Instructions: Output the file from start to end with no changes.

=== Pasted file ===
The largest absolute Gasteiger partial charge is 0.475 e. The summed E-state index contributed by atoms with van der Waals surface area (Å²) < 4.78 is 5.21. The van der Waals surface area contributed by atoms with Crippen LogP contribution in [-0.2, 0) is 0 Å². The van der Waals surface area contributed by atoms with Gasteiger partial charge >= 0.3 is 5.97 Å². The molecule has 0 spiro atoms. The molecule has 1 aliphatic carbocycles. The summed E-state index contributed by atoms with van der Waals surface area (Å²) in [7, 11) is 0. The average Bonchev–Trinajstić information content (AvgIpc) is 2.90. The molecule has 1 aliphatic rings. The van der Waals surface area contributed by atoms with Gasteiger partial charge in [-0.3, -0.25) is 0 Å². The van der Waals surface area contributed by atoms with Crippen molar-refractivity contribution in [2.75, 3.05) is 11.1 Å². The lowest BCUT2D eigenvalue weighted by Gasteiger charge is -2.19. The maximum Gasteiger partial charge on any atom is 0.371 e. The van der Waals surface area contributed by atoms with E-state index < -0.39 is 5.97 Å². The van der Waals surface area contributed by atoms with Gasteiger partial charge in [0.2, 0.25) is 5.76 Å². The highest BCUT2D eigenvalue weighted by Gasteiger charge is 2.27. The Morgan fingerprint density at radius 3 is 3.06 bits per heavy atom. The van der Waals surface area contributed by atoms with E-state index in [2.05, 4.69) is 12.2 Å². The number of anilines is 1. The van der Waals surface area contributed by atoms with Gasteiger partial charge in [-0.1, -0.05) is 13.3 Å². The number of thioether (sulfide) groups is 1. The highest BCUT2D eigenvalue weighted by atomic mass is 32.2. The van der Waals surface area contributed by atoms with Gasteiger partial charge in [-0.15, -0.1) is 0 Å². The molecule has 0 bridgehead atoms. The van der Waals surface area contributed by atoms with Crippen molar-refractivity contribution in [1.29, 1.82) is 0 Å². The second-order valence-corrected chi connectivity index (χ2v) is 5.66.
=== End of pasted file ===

The largest absolute Gasteiger partial charge is 0.475 e. The summed E-state index contributed by atoms with van der Waals surface area (Å²) < 4.78 is 5.21. The van der Waals surface area contributed by atoms with Crippen LogP contribution in [-0.2, 0) is 0 Å². The van der Waals surface area contributed by atoms with Gasteiger partial charge >= 0.3 is 5.97 Å². The molecule has 0 spiro atoms. The molecule has 1 aliphatic carbocycles. The summed E-state index contributed by atoms with van der Waals surface area (Å²) in [7, 11) is 0. The average Bonchev–Trinajstić information content (AvgIpc) is 2.90. The molecule has 1 aliphatic rings. The van der Waals surface area contributed by atoms with Gasteiger partial charge in [-0.3, -0.25) is 0 Å². The van der Waals surface area contributed by atoms with Crippen molar-refractivity contribution in [2.75, 3.05) is 11.1 Å². The lowest BCUT2D eigenvalue weighted by Gasteiger charge is -2.19. The maximum Gasteiger partial charge on any atom is 0.371 e. The van der Waals surface area contributed by atoms with E-state index < -0.39 is 5.97 Å². The van der Waals surface area contributed by atoms with Gasteiger partial charge in [0.2, 0.25) is 5.76 Å². The highest BCUT2D eigenvalue weighted by Gasteiger charge is 2.27. The Morgan fingerprint density at radius 3 is 3.06 bits per heavy atom. The van der Waals surface area contributed by atoms with E-state index in [2.05, 4.69) is 12.2 Å². The number of anilines is 1. The van der Waals surface area contributed by atoms with Gasteiger partial charge in [-0.1, -0.05) is 13.3 Å². The number of thioether (sulfide) groups is 1. The highest BCUT2D eigenvalue weighted by atomic mass is 32.2. The van der Waals surface area contributed by atoms with Gasteiger partial charge in [-0.15, -0.1) is 0 Å². The molecule has 0 bridgehead atoms. The van der Waals surface area contributed by atoms with Crippen molar-refractivity contribution in [1.29, 1.82) is 0 Å². The second-order valence-corrected chi connectivity index (χ2v) is 5.66.